I think that the information is too much to absorb in the brief view you get. Someone unfamiliar with the station and these signs is not going to know that it will be a fleeting view, nor are they going to wait to see if the message going to come around again, especially if they have little time to get down to  the platform to catch their train. Furthermore they are above most people's sightline.

Ironically, there are some large and prominent signs at a convenient level on the overbridge - see the third picture below. the advertising company JC Decaux has installed electronic advertising signs at platform level. Could National Rail see if they could arrange something for train information - a fixed not rotating view, and preferably black on white, not dot matrix  - with the destination/stopping points and zonal information?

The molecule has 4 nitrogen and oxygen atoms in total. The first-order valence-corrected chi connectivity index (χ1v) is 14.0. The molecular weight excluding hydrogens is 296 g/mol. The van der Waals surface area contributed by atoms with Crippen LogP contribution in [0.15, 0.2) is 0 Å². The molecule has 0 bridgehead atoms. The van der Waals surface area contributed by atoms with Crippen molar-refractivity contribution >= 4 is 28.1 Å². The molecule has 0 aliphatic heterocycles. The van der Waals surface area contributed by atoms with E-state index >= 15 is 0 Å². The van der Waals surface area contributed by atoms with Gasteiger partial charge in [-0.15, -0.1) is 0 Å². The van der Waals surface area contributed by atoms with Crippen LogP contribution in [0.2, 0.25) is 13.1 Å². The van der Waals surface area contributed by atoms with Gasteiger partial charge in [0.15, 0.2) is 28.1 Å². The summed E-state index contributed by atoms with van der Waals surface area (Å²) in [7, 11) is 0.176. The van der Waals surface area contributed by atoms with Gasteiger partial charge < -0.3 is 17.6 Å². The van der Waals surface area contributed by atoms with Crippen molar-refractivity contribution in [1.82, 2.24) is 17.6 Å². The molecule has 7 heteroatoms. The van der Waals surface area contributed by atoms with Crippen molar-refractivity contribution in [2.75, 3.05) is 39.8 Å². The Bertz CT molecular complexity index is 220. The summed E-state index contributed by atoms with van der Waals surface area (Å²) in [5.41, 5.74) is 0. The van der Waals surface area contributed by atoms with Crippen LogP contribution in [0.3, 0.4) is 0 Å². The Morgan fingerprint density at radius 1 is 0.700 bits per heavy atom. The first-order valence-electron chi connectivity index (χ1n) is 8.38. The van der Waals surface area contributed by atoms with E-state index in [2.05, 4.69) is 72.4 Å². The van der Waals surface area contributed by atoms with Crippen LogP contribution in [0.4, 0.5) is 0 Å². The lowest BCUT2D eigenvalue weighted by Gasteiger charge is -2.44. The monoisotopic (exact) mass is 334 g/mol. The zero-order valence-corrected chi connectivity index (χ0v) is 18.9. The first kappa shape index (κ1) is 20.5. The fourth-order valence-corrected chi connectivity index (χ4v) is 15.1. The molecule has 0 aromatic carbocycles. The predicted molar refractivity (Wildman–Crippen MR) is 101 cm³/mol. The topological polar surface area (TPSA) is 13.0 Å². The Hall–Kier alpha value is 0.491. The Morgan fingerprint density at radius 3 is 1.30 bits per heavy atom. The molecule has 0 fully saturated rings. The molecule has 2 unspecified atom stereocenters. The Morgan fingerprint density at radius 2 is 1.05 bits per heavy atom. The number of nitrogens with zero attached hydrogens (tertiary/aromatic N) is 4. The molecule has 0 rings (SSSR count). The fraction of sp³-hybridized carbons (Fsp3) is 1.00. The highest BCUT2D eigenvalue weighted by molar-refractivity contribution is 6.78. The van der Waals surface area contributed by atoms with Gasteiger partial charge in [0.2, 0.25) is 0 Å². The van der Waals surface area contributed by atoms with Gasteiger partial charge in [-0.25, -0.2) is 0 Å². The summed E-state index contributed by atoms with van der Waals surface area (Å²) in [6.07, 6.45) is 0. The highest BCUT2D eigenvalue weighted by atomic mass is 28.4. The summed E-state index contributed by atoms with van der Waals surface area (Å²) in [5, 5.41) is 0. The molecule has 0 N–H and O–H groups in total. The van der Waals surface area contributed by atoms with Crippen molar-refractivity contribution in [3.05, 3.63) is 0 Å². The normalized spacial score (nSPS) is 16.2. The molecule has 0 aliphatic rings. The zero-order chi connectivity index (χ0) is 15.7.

As far as I can tell, zonal information seems only to be used for Electrostar and IET services. It is still not universal, and there is one service where it might be most useful and it is not used. One train I sometimes catch is the 18-57 departure from Reading, all stations to Didcot. It arrives as a 12 coach train from London on platform 13, the rear 4 are detatched (which invariably takes longer that the timetable allows!) before it departs. Clearly it would be useful for signage to tell the passenger that the coaches in the rear zones should not be used.

However even though the signs on platform 12 (the other platform face opposite 13) has full zonal information, the platform 13 sign simply tells you to listen to on-train announcements!

Overall, the initial impression that currently there is an information overload problem has been confirmed. It needs to be addressed as part of a more general overhaul/improvement of station signage at Reading - and presumably elsewhere. It could though be a useful feature if developed.












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stuving
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« Reply #20 on: April 13, 2019, 02:15:59 pm »